How did it start and what treasures does it hold?
In the summer of 1997, five citizens of Tunica met and agreed that Tunica needed a museum to serve as a repository for its artifacts, an immersion in its history and a forum to consider its future. They developed a mission statement:
The Tunica County Museum will interpret the history of Tunic County through exhibits, education programs, research and collections. Topics include the natural setting, Native American prehistory, early European exploration and settlement, and 19th and 20th century social, agricultural, institutional, political, military and commercial history. The exhibits will reflect the rich ethnic diversity of the County.
The five citizens also prepared a proposal for presentation to the Tunica County Supervisors.
At the meeting of August 15, 1997, the Supervisors moved unanimously to approve the creation of Tunica Museum stating, “proceed with the formation of a non-profit corporation full speed ahead.”
The five citizens became the Founding Board of Directors March 31, 1998.
Founding Board of Directors, Tunica Museum, Inc.
President: Bobby H. Papasan
Secretary: Brooks Taylor
Treasurer: Ellis E. Koonce, Jr.
Vice-Pres: W.C. McLean, Jr.
Director: Ellis W. Darby
Bard E. Selden, Jr. has served as Counsel since Tunica Museum, Inc.’s beginning.
Tunica Museum opened its doors to the public Sunday, June 30, 2002.
Present Board of Directors:
President: Bob Gann
Secretary: Mary Don Koonce
Treasurer: Richy Bibb
Vice-Pres: David Klimack
Director: Will McClean
Director: Richy Bibb
Director: Rechelle Siggers
Museum Director: Richard Taylor
Collections Manager: Darlene Griffith
Museum Host: Gladys Ware
Museum Host: George Vinzant
The Museum Building
Architect: Pryor and Morrow
Builder: Panola Construction Company, Inc.
Fabricator: Advance Manufacturing Company
Square Ft.: 28,000
Land: 6.2 acres
Exhibit Space: 6500 sf.
Exhibit Space: 1600 sf.
& Workshop: 6500 sf.
Orientation: 1600 sf.
Courtyard: 11,000 sf.
Main Exhibit Topics:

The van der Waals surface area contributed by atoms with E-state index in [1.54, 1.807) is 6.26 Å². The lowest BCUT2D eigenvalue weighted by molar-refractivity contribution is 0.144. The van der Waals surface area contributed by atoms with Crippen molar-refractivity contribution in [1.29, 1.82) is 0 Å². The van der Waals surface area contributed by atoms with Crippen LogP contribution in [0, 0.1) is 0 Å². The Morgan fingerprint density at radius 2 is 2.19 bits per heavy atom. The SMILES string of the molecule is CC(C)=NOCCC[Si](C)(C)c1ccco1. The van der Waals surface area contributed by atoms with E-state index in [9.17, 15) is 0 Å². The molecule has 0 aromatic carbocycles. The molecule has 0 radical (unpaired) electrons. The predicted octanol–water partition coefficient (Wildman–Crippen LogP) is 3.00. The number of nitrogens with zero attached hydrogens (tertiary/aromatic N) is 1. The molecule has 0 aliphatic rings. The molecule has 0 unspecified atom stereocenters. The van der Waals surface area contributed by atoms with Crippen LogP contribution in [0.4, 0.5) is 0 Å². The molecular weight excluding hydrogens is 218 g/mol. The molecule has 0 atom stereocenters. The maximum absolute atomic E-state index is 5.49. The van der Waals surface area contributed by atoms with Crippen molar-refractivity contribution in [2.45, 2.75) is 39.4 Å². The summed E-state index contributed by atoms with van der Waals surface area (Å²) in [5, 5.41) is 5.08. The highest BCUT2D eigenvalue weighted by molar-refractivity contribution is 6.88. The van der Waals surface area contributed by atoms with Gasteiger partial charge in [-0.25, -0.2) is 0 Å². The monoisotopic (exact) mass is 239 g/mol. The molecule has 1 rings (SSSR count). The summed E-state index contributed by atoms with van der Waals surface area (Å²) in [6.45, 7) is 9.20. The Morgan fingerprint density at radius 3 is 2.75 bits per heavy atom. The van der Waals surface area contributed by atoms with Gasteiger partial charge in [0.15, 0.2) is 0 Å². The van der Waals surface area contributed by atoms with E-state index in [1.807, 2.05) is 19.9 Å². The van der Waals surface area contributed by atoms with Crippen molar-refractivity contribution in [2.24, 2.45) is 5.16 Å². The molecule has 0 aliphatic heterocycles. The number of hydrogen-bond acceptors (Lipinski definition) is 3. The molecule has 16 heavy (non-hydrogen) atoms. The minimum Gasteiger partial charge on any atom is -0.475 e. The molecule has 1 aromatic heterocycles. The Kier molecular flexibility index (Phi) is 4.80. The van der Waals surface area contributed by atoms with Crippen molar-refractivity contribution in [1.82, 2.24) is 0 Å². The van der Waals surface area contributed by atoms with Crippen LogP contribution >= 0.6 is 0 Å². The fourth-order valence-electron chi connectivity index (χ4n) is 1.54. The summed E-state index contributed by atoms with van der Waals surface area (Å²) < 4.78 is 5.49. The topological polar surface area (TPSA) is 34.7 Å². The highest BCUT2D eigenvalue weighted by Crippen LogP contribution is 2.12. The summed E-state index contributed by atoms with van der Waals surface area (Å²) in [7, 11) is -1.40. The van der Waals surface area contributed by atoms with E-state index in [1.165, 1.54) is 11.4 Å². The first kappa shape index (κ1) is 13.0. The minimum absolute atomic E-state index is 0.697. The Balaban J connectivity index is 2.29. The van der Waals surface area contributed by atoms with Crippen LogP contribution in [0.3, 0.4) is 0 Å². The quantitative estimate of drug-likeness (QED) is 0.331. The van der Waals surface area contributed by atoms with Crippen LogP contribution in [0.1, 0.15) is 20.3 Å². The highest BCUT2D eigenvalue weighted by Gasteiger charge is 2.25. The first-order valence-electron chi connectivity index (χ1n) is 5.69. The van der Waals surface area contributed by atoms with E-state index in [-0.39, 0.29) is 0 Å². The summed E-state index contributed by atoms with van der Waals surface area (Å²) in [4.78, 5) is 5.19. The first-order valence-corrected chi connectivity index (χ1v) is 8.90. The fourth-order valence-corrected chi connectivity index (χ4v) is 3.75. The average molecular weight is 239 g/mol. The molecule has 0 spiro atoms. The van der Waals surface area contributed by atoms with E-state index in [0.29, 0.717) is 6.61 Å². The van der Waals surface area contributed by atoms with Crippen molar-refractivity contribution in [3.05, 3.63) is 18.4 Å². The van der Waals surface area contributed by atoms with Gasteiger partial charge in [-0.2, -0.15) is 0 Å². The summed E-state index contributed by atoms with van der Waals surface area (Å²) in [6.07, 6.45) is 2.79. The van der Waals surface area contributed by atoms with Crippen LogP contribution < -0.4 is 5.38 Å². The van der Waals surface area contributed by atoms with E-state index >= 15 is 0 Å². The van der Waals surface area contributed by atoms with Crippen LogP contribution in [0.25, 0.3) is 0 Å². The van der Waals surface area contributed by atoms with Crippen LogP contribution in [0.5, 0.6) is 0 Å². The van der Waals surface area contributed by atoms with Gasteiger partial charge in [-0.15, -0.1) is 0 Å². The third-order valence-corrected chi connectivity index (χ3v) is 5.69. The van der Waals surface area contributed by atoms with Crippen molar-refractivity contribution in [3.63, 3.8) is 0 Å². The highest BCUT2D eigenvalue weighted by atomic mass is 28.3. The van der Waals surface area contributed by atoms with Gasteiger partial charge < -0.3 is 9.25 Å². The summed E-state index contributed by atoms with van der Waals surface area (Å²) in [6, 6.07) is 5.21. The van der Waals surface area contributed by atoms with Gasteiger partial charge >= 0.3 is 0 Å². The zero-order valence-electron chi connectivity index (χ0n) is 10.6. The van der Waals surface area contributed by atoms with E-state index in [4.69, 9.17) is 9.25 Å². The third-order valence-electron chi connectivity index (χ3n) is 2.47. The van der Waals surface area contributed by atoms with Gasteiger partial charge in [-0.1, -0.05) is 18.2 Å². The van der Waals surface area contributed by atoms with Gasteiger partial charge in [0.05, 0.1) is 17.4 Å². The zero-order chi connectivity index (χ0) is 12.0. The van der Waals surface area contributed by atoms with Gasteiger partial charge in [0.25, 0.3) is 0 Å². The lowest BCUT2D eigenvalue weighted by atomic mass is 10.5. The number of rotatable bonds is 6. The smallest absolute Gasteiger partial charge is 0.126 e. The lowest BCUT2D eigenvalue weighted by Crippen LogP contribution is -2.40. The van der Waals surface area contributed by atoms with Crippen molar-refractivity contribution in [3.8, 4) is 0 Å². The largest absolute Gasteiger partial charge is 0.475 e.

The Hardwood Forest
Early Inhabitants / Native Americans
DeSoto Expedition / Discovery of the Mississippi
Plantation Life / Cooking
The Great Migration
Blues & Gospel Music
Veteran’s Military Memorial Hallway
Sons & Daughters of Tunica County
Tunica Museum, Inc. owns and operates the Tate Log House located in downtown Tunica. The dogtrot style log house was built circa 1840 and is the oldest structure in the county.
Inside the permanent exhibit galleries of Tunica Museum you will learn the rich and colorful history of the area now known as Tunica County. The county and Town of Tunica take their name from the Tunica Indians who once inhabited this land before migrating south. After the Tunica the Chickasaw Indians controlled the area. Eventually all of the land of Tunica County was sold by the Chickasaw to settlers. The early settlers either worked the land themselves or with slaves brought from the east. Trees were removed and plantations began the production of cotton. The first towns and county seats in the county were river landings named Commerce and Austin. (And Peyton for 6 months.)Austin was attacked twice during the Civil War. Eventually after a flood moved the river two miles from the county seat of Austin in 1882, and the railroad built a depot in Tunica in 1884, the County Seat moved to Tunica in 1888. Up until World War II Tunica County grew in population. From the 20s to the 60s Tunica County contributed heavily to the creation of the musical form known as the Blues. After WWII and the introduction of the tractor and later the mechanical cotton picker, jobs began dissappearing and the population declined as people headed north to look for work.
During the Civil Rights movement Tunica County managed to hold itself together and became a nationally known place in 1985 after it's Sugar Ditch notoriety. In its struggle to improve itself the county tried gaming in 1992. Since then the county has flourished, created over 16,000 gaming related jobs for its own citizens and the citizens throughout the area and from around the world. It has become the nation's third largest gaming destination and has become a premier resort and getaway area. Over 6000 hotel rooms can easily room the conventions, groups and 15 million visitors who make Tunica County their choice for fun each year.
From the paths of the Indians to the floors of the gambling casinos Tunica County has come a long way, and is going further.